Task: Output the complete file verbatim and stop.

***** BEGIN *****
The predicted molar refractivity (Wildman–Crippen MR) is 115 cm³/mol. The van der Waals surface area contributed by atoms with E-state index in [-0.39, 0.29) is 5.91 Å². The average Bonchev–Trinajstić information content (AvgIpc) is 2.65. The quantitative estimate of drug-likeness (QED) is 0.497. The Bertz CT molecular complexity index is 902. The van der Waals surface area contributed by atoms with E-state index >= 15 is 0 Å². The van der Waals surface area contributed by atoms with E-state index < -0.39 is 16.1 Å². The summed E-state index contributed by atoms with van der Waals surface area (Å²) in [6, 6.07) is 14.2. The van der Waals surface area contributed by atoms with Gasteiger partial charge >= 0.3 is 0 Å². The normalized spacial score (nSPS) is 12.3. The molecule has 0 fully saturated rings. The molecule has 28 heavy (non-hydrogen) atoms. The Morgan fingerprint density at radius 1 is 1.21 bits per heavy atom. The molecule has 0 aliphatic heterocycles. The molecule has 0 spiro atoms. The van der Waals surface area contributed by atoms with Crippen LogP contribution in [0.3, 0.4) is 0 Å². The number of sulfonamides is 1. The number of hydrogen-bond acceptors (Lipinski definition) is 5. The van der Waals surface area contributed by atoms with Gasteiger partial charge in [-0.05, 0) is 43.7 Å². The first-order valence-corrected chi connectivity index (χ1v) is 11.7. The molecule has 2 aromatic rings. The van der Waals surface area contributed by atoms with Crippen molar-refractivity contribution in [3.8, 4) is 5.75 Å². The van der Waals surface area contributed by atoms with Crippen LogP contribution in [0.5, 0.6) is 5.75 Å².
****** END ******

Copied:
The predicted molar refractivity (Wildman–Crippen MR) is 115 cm³/mol. The van der Waals surface area contributed by atoms with E-state index in [-0.39, 0.29) is 5.91 Å². The average Bonchev–Trinajstić information content (AvgIpc) is 2.65. The quantitative estimate of drug-likeness (QED) is 0.497. The Bertz CT molecular complexity index is 902. The van der Waals surface area contributed by atoms with E-state index >= 15 is 0 Å². The van der Waals surface area contributed by atoms with E-state index < -0.39 is 16.1 Å². The summed E-state index contributed by atoms with van der Waals surface area (Å²) in [6, 6.07) is 14.2. The van der Waals surface area contributed by atoms with Gasteiger partial charge >= 0.3 is 0 Å². The normalized spacial score (nSPS) is 12.3. The molecule has 0 fully saturated rings. The molecule has 28 heavy (non-hydrogen) atoms. The Morgan fingerprint density at radius 1 is 1.21 bits per heavy atom. The molecule has 0 aliphatic heterocycles. The molecule has 0 spiro atoms. The van der Waals surface area contributed by atoms with Crippen LogP contribution in [0.3, 0.4) is 0 Å². The number of sulfonamides is 1. The number of hydrogen-bond acceptors (Lipinski definition) is 5. The van der Waals surface area contributed by atoms with Gasteiger partial charge in [-0.05, 0) is 43.7 Å². The first-order valence-corrected chi connectivity index (χ1v) is 11.7. The molecule has 2 aromatic rings. The van der Waals surface area contributed by atoms with Crippen molar-refractivity contribution in [3.8, 4) is 5.75 Å². The van der Waals surface area contributed by atoms with Crippen LogP contribution in [0.5, 0.6) is 5.75 Å².